Inside, we had managed to get enough sheet rock put up to give walls to the bathroom and the stairway. In the rest of the house, we were looking at the studs, with un-faced insulation tucked in between. Porcelain fixtures with bare bulbs provided light. The floor was  cement. There was less than a cord of wood stacked outside, with wood our only heat source. We were still negotiating with the man that held our land contract, for him to finish our well. He was off the island more than on, it seemed. To satisfy our water needs, he ran a flexible water pipe over the ground from his house to ours.

By the time this photo was taken, I had (with the help of my sister, Cheryl) painted the OSB sheeting on the outside of the house, in an effort to save it from the weather. I had used many cans of foam insulation in the corners, to try to seal the exterior. I had managed to find another source for used windows, and added one on the south wall of the kitchen.

When we moved in, in the summer of 1984, there were no flower beds. I ordered dozens of bulbs: Red Riding Hood tulips and Siberian Scillia. I planted them in the fall, with high hopes for greeting spring in a blaze of color, and we watched the colors change from our little house on the Fox Lake Road.

 

Fox Lake Road: the Dream

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First of all, dreams are easy.

They can ignore reality in ways so extreme, it is only in hindsight – when wide awake – that their unreasonableness comes clear.

My plans and schemes and dreams for our home on Fox Lake Road were based on other buildings I’d admired: my grandparent’s house in Lapeer, Michigan, and the granary at the farmhouse on Beaver Island. Ideas were gleaned from books, magazines and diagrams of house plans. I filled notebooks with clippings; I drew diagrams on graph paper.

I did not consider available time…or money. I had no idea about the sequence of events that had to be incorporated into the building process, when they had to happen or how much they would cost. I didn’t know building codes or practices. I complained loudly when trying to redraw my perfect plans to show 4″ interior walls and 6″ exterior walls. Graph paper does not easily accommodate the fracturing of the square foot. Everything was skewed!

My plans were of a more ethereal, artistic nature. An imaginary grid would overlay our property on a north-south axis. All buildings would line up with the grid, presenting the roof pitch on the north and south sides. Passive solar features were considered in the house’s design, and we wanted to be open to other solar options as they became more affordable.

The house (28′ x28′, with a basement) and the garage (24′ x24′, on a cement slab) would each be one and a half story buildings. All others structures (garden shed, chicken coop, tree-house, barn) would mimic that shape in smaller versions. All  buildings were going to be square, each roof would have a 12/12 pitch, and each finished shape (adding the overhang of the eaves) would be divisible by five (I KNOW!!). Windows and doors would be placed symmetrically in each structure. All siding would be dark gray, board and batten; all roofs would be shingled in a lighter gray, to give the appearance of being bleached by the sun.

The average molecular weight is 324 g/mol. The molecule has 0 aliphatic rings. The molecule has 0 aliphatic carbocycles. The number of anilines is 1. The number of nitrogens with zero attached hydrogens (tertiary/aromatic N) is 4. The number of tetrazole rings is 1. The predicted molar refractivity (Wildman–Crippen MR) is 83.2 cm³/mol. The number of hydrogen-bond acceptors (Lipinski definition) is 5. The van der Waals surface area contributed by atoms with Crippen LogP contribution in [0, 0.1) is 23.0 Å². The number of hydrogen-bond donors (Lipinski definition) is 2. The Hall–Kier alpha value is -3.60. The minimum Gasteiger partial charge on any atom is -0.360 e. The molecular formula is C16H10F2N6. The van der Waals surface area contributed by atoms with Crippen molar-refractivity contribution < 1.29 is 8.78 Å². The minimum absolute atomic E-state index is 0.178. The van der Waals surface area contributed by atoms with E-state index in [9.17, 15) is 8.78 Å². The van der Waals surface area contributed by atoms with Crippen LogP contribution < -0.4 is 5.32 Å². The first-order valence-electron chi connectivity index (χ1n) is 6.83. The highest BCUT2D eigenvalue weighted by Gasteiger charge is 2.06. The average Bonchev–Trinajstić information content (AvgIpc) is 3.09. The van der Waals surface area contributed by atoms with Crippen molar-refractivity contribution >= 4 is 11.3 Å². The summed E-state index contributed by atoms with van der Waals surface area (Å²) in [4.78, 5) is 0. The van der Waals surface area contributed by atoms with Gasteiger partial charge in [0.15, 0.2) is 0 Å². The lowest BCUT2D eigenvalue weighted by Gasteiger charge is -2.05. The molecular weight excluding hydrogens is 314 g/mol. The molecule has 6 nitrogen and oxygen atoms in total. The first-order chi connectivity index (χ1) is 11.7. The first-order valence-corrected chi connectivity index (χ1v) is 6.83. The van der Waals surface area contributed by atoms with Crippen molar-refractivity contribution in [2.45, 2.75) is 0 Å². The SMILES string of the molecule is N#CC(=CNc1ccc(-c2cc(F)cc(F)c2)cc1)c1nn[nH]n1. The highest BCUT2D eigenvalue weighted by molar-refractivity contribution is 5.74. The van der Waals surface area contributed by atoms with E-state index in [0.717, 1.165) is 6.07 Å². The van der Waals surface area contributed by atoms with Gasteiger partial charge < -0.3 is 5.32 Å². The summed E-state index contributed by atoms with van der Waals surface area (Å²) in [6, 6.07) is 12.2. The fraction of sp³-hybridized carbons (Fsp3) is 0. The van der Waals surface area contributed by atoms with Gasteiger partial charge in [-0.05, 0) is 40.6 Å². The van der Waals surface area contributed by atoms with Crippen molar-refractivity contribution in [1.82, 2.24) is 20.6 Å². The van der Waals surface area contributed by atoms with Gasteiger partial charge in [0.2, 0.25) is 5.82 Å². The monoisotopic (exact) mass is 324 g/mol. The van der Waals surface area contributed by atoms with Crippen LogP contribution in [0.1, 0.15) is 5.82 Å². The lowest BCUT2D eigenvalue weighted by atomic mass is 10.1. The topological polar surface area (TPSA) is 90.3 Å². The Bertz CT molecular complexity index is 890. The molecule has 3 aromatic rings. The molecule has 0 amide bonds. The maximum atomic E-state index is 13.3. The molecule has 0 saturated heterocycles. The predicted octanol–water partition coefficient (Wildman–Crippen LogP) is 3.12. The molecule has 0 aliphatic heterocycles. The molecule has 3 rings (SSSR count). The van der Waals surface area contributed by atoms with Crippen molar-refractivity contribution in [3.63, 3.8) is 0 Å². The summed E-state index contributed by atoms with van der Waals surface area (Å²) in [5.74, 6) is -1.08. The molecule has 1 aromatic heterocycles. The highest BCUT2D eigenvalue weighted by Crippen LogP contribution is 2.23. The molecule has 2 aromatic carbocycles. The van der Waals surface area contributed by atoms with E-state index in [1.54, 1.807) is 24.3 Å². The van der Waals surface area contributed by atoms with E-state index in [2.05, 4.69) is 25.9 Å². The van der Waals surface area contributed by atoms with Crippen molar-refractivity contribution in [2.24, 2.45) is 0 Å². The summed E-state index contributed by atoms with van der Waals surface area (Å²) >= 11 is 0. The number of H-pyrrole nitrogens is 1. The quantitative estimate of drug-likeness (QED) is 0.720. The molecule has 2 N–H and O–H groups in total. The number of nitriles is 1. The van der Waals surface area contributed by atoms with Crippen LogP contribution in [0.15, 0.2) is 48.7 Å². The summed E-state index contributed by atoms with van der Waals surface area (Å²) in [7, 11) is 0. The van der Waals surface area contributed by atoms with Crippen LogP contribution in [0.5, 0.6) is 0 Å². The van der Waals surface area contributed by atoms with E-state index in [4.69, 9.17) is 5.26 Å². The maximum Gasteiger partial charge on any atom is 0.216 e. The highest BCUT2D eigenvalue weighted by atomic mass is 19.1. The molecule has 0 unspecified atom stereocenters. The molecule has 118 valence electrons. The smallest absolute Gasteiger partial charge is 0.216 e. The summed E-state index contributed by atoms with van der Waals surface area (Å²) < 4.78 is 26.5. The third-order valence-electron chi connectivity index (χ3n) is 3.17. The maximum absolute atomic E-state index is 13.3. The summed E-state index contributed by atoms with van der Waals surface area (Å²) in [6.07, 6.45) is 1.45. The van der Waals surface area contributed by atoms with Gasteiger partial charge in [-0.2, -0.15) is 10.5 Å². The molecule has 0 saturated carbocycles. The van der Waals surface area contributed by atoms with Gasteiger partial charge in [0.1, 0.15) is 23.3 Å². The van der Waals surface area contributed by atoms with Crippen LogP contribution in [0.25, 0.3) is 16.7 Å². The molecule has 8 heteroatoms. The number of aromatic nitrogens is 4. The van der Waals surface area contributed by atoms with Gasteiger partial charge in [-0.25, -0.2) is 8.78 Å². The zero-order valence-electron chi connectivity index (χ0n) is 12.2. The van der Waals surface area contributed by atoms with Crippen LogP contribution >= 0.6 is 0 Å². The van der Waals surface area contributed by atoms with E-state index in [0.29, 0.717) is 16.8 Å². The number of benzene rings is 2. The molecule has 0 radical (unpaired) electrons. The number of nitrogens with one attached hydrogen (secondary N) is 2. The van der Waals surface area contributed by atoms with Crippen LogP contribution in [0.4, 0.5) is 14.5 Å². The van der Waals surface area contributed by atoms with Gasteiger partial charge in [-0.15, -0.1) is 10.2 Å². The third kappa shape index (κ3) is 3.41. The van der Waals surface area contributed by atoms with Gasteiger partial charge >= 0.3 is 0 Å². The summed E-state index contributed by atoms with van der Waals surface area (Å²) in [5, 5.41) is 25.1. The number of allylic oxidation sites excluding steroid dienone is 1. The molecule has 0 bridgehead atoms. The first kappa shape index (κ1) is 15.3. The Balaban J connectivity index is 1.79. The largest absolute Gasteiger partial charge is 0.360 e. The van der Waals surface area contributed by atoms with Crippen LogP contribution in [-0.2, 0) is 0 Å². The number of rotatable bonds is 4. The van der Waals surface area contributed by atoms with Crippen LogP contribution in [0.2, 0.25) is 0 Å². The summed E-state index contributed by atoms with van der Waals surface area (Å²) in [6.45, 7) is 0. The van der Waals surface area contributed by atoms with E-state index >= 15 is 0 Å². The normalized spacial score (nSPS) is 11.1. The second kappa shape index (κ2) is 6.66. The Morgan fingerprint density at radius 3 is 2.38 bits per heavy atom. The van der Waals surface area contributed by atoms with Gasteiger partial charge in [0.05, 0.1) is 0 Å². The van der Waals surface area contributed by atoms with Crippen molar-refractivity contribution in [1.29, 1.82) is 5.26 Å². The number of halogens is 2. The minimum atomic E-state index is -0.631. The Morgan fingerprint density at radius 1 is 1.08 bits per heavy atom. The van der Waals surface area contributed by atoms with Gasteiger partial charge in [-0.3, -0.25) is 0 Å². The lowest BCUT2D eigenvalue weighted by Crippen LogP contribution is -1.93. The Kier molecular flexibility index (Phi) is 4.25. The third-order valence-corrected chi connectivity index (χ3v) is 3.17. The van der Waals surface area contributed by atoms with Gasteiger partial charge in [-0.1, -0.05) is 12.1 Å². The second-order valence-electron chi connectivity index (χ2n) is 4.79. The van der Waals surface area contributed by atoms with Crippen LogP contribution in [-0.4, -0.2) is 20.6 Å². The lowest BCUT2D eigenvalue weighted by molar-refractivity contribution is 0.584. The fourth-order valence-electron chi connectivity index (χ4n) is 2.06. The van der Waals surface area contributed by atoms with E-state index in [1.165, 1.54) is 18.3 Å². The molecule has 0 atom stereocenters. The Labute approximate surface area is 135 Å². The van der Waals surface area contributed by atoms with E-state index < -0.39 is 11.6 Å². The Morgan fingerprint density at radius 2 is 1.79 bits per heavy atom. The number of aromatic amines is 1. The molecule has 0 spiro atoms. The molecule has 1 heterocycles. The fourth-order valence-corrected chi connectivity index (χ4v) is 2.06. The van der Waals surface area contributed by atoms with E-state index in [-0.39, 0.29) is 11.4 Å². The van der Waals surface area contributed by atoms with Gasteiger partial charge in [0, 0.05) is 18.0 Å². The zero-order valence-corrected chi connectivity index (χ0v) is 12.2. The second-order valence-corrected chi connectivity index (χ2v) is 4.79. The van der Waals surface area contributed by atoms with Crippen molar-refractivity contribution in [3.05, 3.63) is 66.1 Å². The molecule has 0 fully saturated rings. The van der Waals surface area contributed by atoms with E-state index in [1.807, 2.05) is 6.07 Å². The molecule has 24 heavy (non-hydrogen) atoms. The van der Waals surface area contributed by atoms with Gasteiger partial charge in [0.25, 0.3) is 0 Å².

The basement would have winter play space for the girls. It would also have room for my art studio. Beyond that, there would be laundry facilities, a large chest-type freezer and storage shelves. There would be a door leading to a second stairway up to the outside; in the winter that area could be used as a root cellar. We imagined growing most of our own food, buying in bulk and keeping a well-stocked pantry and freezer.

On the ground floor, skylights would brighten the spaces. Wood floors would be of maple we’d milled ourselves. A centrally placed wood stove would provide heat. There would be a view from every window. Upstairs, a bathroom and three bedrooms.

Paving stones laid out in straight paths would lead from one area to another.  Fence lines would honor the grid that dictated placement of all man-made features. Wild bursts of flowers and other plantings would provide contrast to the strict layout. From the sky (at that stage in our lives, my husband was still talking about learning to fly an airplane), it would look like a series of Monopoly houses scattered across the landscape.

These were the plans we made, with papers spread out over the dining table at Charbridge Arbor and the big kitchen table of the farmhouse. They were discussed at length, fine-tuned and improved upon while we lived at Corner #16 and the house on Johnson Mill Road. Plans for our island life could lead us away from almost every argument, and bring us back to a place filled with big dreams for the future.

‘Course, like I said, dreams are easy. Real life, on the other hand, is…real. That’s what we came face-to-face with when we started building on the Fox Lake Road.